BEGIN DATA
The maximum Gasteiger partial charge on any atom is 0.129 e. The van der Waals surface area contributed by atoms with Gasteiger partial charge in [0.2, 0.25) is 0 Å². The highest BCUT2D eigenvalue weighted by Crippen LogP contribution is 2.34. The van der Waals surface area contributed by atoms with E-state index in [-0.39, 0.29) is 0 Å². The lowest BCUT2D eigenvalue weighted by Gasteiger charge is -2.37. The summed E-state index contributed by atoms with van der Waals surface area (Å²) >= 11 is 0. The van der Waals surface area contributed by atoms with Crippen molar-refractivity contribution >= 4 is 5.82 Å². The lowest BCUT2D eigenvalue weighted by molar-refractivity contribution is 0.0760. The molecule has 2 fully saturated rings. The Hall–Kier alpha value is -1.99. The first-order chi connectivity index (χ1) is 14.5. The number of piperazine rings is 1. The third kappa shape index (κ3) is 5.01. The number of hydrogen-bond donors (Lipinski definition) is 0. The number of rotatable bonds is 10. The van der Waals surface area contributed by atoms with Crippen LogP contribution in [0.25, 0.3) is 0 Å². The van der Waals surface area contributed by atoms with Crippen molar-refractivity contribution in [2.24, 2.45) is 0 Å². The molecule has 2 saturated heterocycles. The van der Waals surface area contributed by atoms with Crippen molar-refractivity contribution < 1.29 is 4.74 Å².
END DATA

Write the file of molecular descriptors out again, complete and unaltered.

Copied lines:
The maximum Gasteiger partial charge on any atom is 0.129 e. The van der Waals surface area contributed by atoms with Gasteiger partial charge in [0.2, 0.25) is 0 Å². The highest BCUT2D eigenvalue weighted by Crippen LogP contribution is 2.34. The van der Waals surface area contributed by atoms with E-state index in [-0.39, 0.29) is 0 Å². The lowest BCUT2D eigenvalue weighted by Gasteiger charge is -2.37. The summed E-state index contributed by atoms with van der Waals surface area (Å²) >= 11 is 0. The van der Waals surface area contributed by atoms with Crippen molar-refractivity contribution >= 4 is 5.82 Å². The lowest BCUT2D eigenvalue weighted by molar-refractivity contribution is 0.0760. The molecule has 2 fully saturated rings. The Hall–Kier alpha value is -1.99. The first-order chi connectivity index (χ1) is 14.5. The number of piperazine rings is 1. The third kappa shape index (κ3) is 5.01. The number of hydrogen-bond donors (Lipinski definition) is 0. The number of rotatable bonds is 10. The van der Waals surface area contributed by atoms with Crippen LogP contribution in [0.25, 0.3) is 0 Å². The van der Waals surface area contributed by atoms with Crippen molar-refractivity contribution in [2.24, 2.45) is 0 Å². The molecule has 2 saturated heterocycles. The van der Waals surface area contributed by atoms with Crippen molar-refractivity contribution < 1.29 is 4.74 Å².